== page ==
What Does The Best Horror Anime Need? Part 4

King's Game Episode 11

Lions and tigers and bears… oh my. We’ve set up our horror anime and populated it with great characters. It’s brimming with atmosphere and all and all it has been one fantastic ride. Now we just need to actually get to the conclusion without the story falling over. Oh no.

There will be spoilers for the ends of some horror anime below. Read only if that does not bother you.

This issue isn’t exclusive to horror anime. There are so many anime that either don’t finish or the conclusion is incredibly weak or trite. Sometimes it is just a confusing mess. However, this becomes really notable in horror stories where the conclusion needs to be pretty solid. And you would think it would be hard to stuff up. They either overcome whatever the horror is or the horror wins. Not so hard. Yet there are a myriad of ways that anime manages to make this go terribly wrong.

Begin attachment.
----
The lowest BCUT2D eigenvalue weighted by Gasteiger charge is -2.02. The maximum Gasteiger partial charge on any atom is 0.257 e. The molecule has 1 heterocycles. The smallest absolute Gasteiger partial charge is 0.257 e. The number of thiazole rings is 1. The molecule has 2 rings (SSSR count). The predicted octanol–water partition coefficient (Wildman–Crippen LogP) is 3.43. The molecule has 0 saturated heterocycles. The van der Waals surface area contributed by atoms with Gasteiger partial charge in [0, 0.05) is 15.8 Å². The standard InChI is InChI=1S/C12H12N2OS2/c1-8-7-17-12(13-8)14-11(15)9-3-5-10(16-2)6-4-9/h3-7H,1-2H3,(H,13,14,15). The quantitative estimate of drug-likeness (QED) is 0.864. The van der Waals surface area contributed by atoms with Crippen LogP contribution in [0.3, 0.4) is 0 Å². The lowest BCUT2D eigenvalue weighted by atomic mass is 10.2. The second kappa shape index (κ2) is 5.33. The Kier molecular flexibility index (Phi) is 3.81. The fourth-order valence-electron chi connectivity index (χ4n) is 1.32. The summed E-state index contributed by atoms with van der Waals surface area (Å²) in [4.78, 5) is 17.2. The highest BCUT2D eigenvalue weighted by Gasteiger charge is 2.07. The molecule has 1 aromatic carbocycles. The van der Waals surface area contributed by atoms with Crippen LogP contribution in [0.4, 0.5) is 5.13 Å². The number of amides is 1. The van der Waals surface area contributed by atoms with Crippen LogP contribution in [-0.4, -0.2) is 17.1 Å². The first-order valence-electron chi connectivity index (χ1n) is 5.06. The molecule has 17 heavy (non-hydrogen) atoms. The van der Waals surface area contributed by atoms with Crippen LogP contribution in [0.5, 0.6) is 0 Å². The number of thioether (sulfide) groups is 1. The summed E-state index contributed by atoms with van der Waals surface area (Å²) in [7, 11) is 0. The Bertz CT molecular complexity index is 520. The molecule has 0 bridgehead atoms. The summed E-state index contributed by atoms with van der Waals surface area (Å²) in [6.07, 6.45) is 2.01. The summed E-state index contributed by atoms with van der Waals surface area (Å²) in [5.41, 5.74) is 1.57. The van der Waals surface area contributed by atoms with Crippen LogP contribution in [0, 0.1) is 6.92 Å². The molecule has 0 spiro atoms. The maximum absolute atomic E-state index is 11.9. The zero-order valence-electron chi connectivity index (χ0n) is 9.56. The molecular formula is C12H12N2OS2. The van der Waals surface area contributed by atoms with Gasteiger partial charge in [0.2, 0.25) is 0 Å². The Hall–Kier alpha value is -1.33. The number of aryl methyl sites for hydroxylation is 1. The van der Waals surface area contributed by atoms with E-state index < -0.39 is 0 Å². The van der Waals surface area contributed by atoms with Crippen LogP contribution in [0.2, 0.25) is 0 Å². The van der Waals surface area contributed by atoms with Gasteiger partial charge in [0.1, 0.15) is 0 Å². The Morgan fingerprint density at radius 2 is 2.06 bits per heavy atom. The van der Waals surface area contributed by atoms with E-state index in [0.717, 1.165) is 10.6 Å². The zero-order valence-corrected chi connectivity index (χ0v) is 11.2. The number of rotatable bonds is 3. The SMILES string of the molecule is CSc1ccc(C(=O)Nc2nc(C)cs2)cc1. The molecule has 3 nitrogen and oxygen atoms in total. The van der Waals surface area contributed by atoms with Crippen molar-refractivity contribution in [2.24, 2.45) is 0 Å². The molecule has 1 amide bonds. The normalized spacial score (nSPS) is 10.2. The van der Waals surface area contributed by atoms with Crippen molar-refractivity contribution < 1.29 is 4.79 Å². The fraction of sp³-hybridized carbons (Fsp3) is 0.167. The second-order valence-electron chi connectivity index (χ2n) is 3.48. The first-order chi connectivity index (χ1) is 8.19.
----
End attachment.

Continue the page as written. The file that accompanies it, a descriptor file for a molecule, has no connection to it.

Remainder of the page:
From over-complicating something simple, wiping out anyone left in the cast in rapid succession (and with little to no reason for the audience to care), random introductions, explanations that make no sense, or just unfinished stories, somehow horror anime manage to have developed quite the talent for narrative dysfunction.

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I’m Sorry, What?